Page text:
Health constituted an integral part of the development project and was integrated into Brazil’s international health and international relations policies. In the Juscelino Kubitschek Administration (1956–1961) a national program to control endemic rural diseases was created as part of a broader project development, including national integration efforts and the construction of a new federal capital in central Brazil (Brasilia). The country waged its malaria control campaign in conjunction with the Global Malaria Eradication Program of the World Health Organization (WHO) and, to receive financial resources, it signed an agreement with the International Cooperation Agency (ICA). From 1957 malaria eradication had become part of U.S. foreign policy that sought the containment of communism.
The Malaria Eradication Campaign (CEM, 1958-1970) marked the largest endeavor undertaken by Brazilian public health in this period and can be considered as constituting synthesis of this linkage between development and health. Given its centralized, vertical, and technobureaucratic model, this project failed to take into account the structural obstacles to development, a fact denounced by progressive doctors and intellectuals, particularly those affiliated with the Brazilian Communist Party (PCB). They affirmed that disease, illiteracy, and hunger stemmed from inequality in land ownership and of the “latifúndio” system. These were the real obstacles to development in the countryside and needed to be removed by an agrarian reform or by a socialist revolution. This debate became radicalized in the early 1960s and constituted one of the factors that led civilian and military elements to launch the coup d’état in March 1964.
In Brazil between 1920 and 1945, the potential for professional advancement increased significantly among literate individuals in three main areas: the intellectual and academic field in São Paulo and the emergence of a university-based intelligentsia; the boom in the publishing industry and the rise of professional novelists; and the Vargas regime’s widespread and deliberate co-optation of intellectuals. The interpretation presented in this article links class dynamics to changes within the activities of intellectuals, some of whom are analyzed here in the context of political and institutional tensions produced by the collapse of the oligarchic Old Republic (1889–1930).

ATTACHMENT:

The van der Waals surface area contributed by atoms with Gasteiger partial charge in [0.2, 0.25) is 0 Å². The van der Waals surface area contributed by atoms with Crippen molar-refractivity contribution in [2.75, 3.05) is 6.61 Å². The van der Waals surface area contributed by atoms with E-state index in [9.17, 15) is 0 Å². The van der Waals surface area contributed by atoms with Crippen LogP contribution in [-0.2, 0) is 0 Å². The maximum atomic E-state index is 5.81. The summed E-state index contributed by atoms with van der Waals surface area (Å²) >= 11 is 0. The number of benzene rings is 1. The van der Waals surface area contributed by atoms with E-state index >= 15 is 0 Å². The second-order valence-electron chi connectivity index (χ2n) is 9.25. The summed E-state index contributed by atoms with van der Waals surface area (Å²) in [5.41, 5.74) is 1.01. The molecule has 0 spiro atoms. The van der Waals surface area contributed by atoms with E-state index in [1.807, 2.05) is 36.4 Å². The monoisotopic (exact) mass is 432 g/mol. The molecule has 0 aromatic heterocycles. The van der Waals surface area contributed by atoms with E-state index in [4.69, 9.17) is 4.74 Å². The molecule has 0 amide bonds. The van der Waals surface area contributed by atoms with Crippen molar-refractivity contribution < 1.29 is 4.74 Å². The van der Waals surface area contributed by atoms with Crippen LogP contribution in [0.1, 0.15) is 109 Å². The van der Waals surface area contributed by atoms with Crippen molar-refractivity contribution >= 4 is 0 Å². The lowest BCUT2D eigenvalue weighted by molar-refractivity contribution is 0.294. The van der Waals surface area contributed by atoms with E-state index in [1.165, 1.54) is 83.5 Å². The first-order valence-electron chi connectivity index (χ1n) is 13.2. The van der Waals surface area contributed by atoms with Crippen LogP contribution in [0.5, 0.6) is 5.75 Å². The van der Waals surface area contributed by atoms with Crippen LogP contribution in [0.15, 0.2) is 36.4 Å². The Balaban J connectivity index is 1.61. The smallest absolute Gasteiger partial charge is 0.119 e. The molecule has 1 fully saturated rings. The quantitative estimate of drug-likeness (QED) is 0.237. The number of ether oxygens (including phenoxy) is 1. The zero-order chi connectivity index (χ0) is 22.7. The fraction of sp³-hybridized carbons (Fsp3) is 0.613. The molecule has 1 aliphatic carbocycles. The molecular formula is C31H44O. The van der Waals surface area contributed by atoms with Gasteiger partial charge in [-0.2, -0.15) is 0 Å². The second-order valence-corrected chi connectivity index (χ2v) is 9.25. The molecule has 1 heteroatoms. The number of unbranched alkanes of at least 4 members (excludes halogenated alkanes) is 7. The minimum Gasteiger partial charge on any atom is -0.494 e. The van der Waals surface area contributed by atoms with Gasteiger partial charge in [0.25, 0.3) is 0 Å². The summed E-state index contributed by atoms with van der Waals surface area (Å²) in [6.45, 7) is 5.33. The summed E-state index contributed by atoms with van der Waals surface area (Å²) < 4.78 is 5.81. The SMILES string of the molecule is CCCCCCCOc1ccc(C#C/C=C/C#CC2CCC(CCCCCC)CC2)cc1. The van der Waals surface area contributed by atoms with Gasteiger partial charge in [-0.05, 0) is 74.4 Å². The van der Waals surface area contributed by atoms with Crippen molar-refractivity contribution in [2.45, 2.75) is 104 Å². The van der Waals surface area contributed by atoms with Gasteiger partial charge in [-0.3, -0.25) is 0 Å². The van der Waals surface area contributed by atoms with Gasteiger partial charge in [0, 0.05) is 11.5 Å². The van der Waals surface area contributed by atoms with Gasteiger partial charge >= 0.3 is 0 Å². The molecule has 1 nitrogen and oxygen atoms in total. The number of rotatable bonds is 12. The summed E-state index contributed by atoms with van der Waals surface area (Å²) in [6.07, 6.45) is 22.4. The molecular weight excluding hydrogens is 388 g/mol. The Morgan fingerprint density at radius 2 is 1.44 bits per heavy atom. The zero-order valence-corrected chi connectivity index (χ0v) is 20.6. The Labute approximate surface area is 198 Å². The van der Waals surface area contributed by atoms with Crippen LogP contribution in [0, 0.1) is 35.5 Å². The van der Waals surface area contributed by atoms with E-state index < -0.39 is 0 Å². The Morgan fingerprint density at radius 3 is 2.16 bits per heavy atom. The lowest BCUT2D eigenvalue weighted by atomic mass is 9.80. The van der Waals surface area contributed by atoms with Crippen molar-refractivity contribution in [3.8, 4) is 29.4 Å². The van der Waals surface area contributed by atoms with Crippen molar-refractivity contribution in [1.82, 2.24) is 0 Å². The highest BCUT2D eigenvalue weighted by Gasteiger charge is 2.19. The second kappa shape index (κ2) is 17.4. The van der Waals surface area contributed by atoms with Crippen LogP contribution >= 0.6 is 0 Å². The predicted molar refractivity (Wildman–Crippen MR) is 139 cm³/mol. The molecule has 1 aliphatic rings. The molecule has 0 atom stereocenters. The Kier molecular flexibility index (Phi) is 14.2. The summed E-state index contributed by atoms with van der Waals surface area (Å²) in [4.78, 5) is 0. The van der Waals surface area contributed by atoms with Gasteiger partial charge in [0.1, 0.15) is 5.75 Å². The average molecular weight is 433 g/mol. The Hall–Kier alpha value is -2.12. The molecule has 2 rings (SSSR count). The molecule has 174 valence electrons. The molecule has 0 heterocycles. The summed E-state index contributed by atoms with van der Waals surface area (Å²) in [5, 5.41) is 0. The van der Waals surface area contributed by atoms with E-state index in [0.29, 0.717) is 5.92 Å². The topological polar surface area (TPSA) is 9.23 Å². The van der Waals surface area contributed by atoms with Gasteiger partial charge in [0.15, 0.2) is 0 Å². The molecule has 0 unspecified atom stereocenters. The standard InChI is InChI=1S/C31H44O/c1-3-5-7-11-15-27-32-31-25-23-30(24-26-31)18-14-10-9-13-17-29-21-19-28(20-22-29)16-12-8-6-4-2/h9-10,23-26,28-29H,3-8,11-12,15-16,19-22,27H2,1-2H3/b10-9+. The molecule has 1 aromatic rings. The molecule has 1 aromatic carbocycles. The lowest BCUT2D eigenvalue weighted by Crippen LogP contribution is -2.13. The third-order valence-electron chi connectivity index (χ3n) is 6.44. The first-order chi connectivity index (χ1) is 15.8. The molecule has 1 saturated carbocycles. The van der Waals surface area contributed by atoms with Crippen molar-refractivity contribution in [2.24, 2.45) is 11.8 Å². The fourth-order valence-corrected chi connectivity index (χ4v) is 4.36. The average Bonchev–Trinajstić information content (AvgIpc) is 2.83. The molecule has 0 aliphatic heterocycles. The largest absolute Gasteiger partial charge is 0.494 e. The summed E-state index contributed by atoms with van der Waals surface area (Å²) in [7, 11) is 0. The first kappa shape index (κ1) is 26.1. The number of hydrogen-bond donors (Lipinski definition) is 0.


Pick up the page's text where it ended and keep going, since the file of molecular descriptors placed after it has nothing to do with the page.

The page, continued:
Japanese immigration to Brazil started in 1908 as a replacement for European immigrants to work for the state of São Paulo’s expanding coffee industry. It peaked in the late 1920s and early 1930s, in the face of growing anti-Japanese sentiment in Brazil. The Japanese migrated to Brazil in mandatory family units and formed their own agricultural settlements once they competed their colono labor contracts and became independent farmers. Under Getúlio Vargas’s nationalistic policies, a 1934 immigration law severely limited the entry of the Japanese. Strict legal restrictions were also imposed on them during Vargas’s Estado Novo (1937–1945). Japanese immigration was eventually terminated in 1942. Then the number of Japanese immigrants reached 188,986. At the end of the war, the Japanese were sharply divided among themselves over the defeat of Japan, and Sindō Renmei’s attacks on other Japanese factions terrified the nation of Brazil. Having given up their hope of returning to their homeland, the Japanese and their descendants began to migrate on a large scale to the cities, especially São Paulo City. Japanese immigration resumed in 1953 and peaked in 1959–1960. A total of 53,657 postwar immigrants, including many single adult men, arrived in Brazil before 1993. By 1980, the majority of Japanese Brazilians had joined the urban middle class, and many were already mixed racially. In the mid-1980s, Japanese Brazilians’ “return” labor migrations to Japan began on a large scale, due to Brazil’s troubled national economy. More than 310,000 Brazilian citizens were residing in Japan in June 2008, when the centenary of Japanese immigration was widely celebrated in Brazil. But the story does not end there: the global recession soon forced unemployed Brazilians and their Japanese-born children to return to Brazil.